Wednesday, 9 April 2008

UFC Ultimate Fight Night 13 on Bravo - TV Review

This edition sees us taking another trip into the world of the Ultimate Fighting Championship, but not for a pay-per-view or DVD review, as we take a look at Ultimate Fight Night 13, shown this past weekend here in Britain on Bravo, with our regular hosts, Mike Goldberg and Joe Rogan.
The broadcast begins with action from the light-heavyweight division between Houston Alexander and James Irvin. This was a fast one. They squared up to each other, Irvin connected with a Superman punch, and Alexander fell like a sack of spuds, and the referee stepped in as Irvin went for the ground and pound and Irvin connected with another solid shot. The knockout time - eight seconds. Impressive stuff from Irvin, although, as I’ve said before, it’s kind of hard to rate a fight that lasts only a few seconds.
Then it’s down to the lightweight division, with Nate Diaz facing Kurt Pellegrino. The first round saw a dominating performance from Pellegrino, as he controlled Diaz in every position on the ground, and bloodied up his face. Indeed, for a few moments Diaz looked out of it, and was clearly on the defensive. The second round saw a much better performance from Diaz. Although Pellegrino once again controlled the round from the outset, Diaz came back strongly, and after Pellegrino took him down for the final time, Diaz was able to synch in the triangle choke, with Pellegrino tapping moments later. If truth be told I didn’t think Diaz would be able to come back given his performance in the first round, but he showed a lot to come back from a losing position to get the win.
Back to the light-heavyweights next, with Matt Hamill and Tim Boetsch. With the first round looking even, even though Hamill suffered a cut lip thanks to a couple of hard knees from Boetsch, Hamill turned things up a little in the second. When Boetsch took Hamill down, he did nothing afterwards, and Hamill rained down with an almost continuous barrage of blows, and with Boetsch doing nothing to defend himself, the referee had no choice but to step in and top the punishment. An impressive end from Hamill here.
Welterweight action follows, with Karo Parisyan facing Thiago Alves. As with the previous fight, the first round looked very even, the finish came quickly at the beginning of the second. Alves connected with a left knee to the face, and as Parisyan crumpled, Alves connected with a couple of blows before the referee stopped the fight, much to the annoyance of Parisyan, who thought the stoppage was premature. A good fight here, the exchanges in the first and the explosive start to the second making this one.
Sticking with the welterweights, with Tommy Speer facing Anthony Johnson. This one didn’t last a minute. Showing tremendous hand speed, Johnson unleashed with a barrage of blows which Johnson simply didn’t answer, with a hard right knocking Speer down, and earning him the knockout victory. A great performance from Johnson here, and that’s one fighter I’ll be looking forward to seeing again in the future.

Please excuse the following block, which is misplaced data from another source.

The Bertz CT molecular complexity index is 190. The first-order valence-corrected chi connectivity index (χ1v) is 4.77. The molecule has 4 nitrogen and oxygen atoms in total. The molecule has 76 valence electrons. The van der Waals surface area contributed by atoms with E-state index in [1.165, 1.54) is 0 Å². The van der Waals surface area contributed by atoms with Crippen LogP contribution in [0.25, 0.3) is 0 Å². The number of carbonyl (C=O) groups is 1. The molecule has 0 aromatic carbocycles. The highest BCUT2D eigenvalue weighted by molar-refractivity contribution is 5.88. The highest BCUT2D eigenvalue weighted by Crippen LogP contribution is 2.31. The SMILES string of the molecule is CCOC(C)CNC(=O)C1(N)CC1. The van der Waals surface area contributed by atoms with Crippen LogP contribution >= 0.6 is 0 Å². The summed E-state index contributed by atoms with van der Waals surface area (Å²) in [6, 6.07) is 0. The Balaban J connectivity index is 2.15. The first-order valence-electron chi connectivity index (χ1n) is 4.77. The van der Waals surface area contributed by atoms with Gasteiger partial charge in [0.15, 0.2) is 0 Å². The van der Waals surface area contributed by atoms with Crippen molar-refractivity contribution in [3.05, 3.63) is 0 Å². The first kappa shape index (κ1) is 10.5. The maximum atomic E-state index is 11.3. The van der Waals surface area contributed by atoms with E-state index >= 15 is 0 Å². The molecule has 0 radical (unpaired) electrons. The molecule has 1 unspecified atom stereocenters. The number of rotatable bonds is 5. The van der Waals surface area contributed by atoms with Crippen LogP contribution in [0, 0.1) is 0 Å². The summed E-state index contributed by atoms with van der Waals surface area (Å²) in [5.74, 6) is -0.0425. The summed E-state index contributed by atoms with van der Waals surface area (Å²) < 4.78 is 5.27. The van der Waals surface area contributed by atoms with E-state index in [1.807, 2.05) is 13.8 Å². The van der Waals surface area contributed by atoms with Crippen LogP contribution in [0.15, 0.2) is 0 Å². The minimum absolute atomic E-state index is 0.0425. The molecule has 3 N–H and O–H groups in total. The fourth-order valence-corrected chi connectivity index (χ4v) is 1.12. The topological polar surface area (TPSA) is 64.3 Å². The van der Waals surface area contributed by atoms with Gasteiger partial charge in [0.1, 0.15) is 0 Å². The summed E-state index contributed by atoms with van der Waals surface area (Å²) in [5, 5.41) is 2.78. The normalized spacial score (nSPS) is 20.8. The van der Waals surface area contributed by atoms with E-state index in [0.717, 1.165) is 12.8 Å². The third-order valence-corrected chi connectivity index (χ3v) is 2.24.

Then it’s back down to the lightweight division, with Frank Edgar facing Gray Maynard. The first round began with the fight looking pretty even, although Edgar managed to open up a cut about Maynard’s eye. Maynard gained the upper hand a little when he took Edgar down, although he was able to work his way back to his feet. The second round proved to be very interesting, with both men equally as skilled as the other, each taking their man down a couple of times, and each scoring with some good combinations in the stand up positions. The third round saw Maynard as the dominant force, able to take Edgar down at will, although there were times when he didn’t really capitalise on his advantage. In the end Maynard’s performance earned him the unanimous judge’s decision, and rightfully so, just reward for a good performance.
Main event time, with Kenny Florian taking on Joe Lauzon in the lightweight division. This one had a somewhat controversial star. While Florian was lying on his back, he connected with several elbows, with a couple of them landing on the back of Lauzon’s head, a move which is illegal under UFC rules. And what was worse, the blows opened up a cut. The rest of the round proved to be action packed, with each man having their moments, especially Lauzon, who almost locked in a heel hook on a couple of occasions. The second round was just as action packed. Lauzon had his moments, but the momentum quickly shifted to Florian, who rained down with a series of blows for what seemed like an eternity, and the only reason the referee didn’t stop the fight was because Lauzon kept trying to escape. But there came a time when Lauzon stopped trying to escape, and as Florian connected with numerous unanswered blows, the referee stepped in to stop the fight, with Florian getting the TKO victory. The best fight of the night here, with Florian putting on a great showing.
In conclusion - this is the first free-to-air UFC show I’ve reviewed since the third Ortiz/Shamrock fight, and I have to admit that I didn’t think it would be as good as a pay-per-view. But I was wrong. From top to bottom we had seven fights that were good in their various ways, with the Florian/Lauzon contest being fight of the night. A very good show from the UFC here, and let’s hope that once the UFC’s contract with Setanta Sports in Britain begins in earnest in June, we’ll get to see a lot more of these shows over here.
Don’t forget to check out my online store at to pick up a copy of my latest book, “The WAW Years”, which features all of my articles from within the British wrestling business between 2001 and 2005.

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